After paying board to their parents, the girls were left with a little money to spend on social activities. To get to and from the dance halls, a network of trams criss-crossed the Eastern Suburbs. Mavis and Beryl lived at 19 Winchester Road in Clovelly, a four mile journey from Rose O’Grady’s house at 231 Bunnerong Road, Pagewood. The journey to each other’s house was an hour’s walk or two separate tram rides. Apart from local dance halls, larger venues in the city may have also attracted the girls, including the popular Sydney Trocadero. This venue showcased the Big Band musicians where up to 2000 dancers could enjoy an evening of lively entertainment. With their city clerk salaries, Beryl and Rose were also well placed to meet gentleman in their offices and enjoy a social life before the responsibilities of marriage came along.

Once the war had ended, rationing did not ease, as essentials were still in short supply. An article from the Sydney Morning Herald of December 1946 detailed changes to the coupon scheme. ‘Only 56 clothing coupons will be available for the next 12 months. Coats for women – 6 coupons. Nightdress – 11 coupons. Blouse – 4 coupons.’ Another article from The Sydney Morning Herald in 1947 describes some of the rationing obstacles facing those who attended dance balls. ‘A few more glamour fabrics have been available this season, and intensive search has been rewarded by limited lengths of brocade, taffeta and marquisette. Lightweight woollen fabrics, which drape well and can be embroided with beads, sequins, silk or woollen thread, have been used to make dance dresses and dinner gowns for cooler nights. The majority of ball committees have realised that it is still difficult to obtain men’s evening wear and have decided to permit lounge suits to be worn. Despite their rapidly diminishing coupons, women will be expected, however, to appear in evening dress at all night festivities this year.’

You can imagine Beryl, Mavis and Rose’s excitement when rationing was abandoned in June 1948, some three years after the war had ended. Now well placed to dress in their finest and finally throw off the shadows of war, Mavis, Beryl and Rose were living life to the fullest by 1949. Another photograph taken on the same night shows Rose with her future husband Bertie Poulter, Mavis dating a young gentleman (name unknown) and John, Mavis’s future husband, dating her friend. Not long afterwards, Mavis’ cheeky and vivacious personality won John over. Life was good. Their brother were back home safe from war, essential supplies had been restored and the girls had more independence than any generation of women before them.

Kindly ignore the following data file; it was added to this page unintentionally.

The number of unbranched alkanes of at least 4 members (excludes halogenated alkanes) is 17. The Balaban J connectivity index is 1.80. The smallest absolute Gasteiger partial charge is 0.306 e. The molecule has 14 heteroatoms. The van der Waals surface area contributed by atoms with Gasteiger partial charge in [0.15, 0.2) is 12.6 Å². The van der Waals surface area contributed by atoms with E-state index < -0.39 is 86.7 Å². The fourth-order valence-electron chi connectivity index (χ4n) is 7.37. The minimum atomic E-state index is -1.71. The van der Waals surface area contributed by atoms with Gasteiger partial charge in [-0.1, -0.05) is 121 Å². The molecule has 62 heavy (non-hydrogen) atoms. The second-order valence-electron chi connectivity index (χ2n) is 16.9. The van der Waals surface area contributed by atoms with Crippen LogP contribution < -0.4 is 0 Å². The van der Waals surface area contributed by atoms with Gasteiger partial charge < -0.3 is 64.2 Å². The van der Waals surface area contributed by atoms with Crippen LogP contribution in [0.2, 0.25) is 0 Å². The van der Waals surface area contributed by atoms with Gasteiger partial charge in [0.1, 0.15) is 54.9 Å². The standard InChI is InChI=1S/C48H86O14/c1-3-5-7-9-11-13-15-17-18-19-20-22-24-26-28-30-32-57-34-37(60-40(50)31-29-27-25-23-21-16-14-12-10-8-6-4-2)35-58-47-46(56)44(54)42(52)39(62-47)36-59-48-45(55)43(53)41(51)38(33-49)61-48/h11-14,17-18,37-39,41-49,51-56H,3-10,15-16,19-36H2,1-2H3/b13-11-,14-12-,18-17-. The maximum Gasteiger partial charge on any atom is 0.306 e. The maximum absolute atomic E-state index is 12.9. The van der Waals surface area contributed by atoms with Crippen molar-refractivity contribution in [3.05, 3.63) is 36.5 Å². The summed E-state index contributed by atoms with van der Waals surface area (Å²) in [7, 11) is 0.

L-R: Bertie Poulter, Rose O’Grady, unknown, Mavis Poulter, John Smith, unknown.

In November 1949, Rose married Bertie Poulter and he, being a baker, made the most extraordinary three-tiered fruit cake tower decorated with bells and slippers. The couple ran a bakery together and had one son before divorcing in the 1960s. Mavis married John Smith in February 1950. They had six children and lived for many years in Stanmore. Their marriage lasted 60 years before John’s death. Beryl married Robert (Bob) Connor, also in 1950, with the marriage producing one son. Beryl’s death in 1989 ended just 39 years of marriage.  Mavis and Beryl’s close relationship would continue throughout their lives. They retained their cheeky sense of humour and as their great niece, I found them both to be great fun. They never took themselves too seriously. I only wish I’d had more time with them and heard more of the stories of their golden Dance Hall Days.

Bertie and Rose Poulter’s wedding, 1949
John and Mavis Smith’s wedding, 1950
Bob Connor and Beryl Poulter, circa 1949